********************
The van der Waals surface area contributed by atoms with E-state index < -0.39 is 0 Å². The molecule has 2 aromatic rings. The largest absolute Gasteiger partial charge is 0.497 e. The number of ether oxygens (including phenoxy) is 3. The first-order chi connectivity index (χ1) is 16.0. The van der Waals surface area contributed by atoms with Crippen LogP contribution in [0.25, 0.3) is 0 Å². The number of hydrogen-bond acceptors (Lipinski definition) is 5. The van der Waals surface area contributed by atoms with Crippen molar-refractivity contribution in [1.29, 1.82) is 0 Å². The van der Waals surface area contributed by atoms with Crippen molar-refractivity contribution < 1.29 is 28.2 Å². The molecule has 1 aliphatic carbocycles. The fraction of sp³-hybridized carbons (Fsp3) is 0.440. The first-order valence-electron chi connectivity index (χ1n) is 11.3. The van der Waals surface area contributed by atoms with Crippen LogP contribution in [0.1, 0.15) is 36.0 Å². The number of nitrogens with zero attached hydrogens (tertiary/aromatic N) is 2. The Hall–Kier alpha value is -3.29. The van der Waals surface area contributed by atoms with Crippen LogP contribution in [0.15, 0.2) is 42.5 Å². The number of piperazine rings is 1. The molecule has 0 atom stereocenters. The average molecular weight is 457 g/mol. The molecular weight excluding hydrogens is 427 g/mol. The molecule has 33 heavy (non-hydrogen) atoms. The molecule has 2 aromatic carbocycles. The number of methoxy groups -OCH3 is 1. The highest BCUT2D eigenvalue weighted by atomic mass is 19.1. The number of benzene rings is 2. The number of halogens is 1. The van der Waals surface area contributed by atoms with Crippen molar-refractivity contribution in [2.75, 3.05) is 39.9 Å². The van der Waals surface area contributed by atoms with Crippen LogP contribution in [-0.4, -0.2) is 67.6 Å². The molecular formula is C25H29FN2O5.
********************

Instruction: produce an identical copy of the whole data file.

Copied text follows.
The van der Waals surface area contributed by atoms with E-state index < -0.39 is 0 Å². The molecule has 2 aromatic rings. The largest absolute Gasteiger partial charge is 0.497 e. The number of ether oxygens (including phenoxy) is 3. The first-order chi connectivity index (χ1) is 16.0. The van der Waals surface area contributed by atoms with Crippen LogP contribution in [0.25, 0.3) is 0 Å². The number of hydrogen-bond acceptors (Lipinski definition) is 5. The van der Waals surface area contributed by atoms with Crippen molar-refractivity contribution in [1.29, 1.82) is 0 Å². The van der Waals surface area contributed by atoms with Crippen molar-refractivity contribution < 1.29 is 28.2 Å². The molecule has 1 aliphatic carbocycles. The fraction of sp³-hybridized carbons (Fsp3) is 0.440. The first-order valence-electron chi connectivity index (χ1n) is 11.3. The van der Waals surface area contributed by atoms with Crippen LogP contribution in [0.1, 0.15) is 36.0 Å². The number of nitrogens with zero attached hydrogens (tertiary/aromatic N) is 2. The Hall–Kier alpha value is -3.29. The van der Waals surface area contributed by atoms with Crippen LogP contribution in [0.15, 0.2) is 42.5 Å². The number of piperazine rings is 1. The molecule has 0 atom stereocenters. The average molecular weight is 457 g/mol. The molecular weight excluding hydrogens is 427 g/mol. The molecule has 33 heavy (non-hydrogen) atoms. The molecule has 2 aromatic carbocycles. The number of methoxy groups -OCH3 is 1. The highest BCUT2D eigenvalue weighted by atomic mass is 19.1. The number of benzene rings is 2. The number of halogens is 1. The van der Waals surface area contributed by atoms with Crippen molar-refractivity contribution in [2.75, 3.05) is 39.9 Å². The van der Waals surface area contributed by atoms with Crippen LogP contribution in [-0.4, -0.2) is 67.6 Å². The molecular formula is C25H29FN2O5.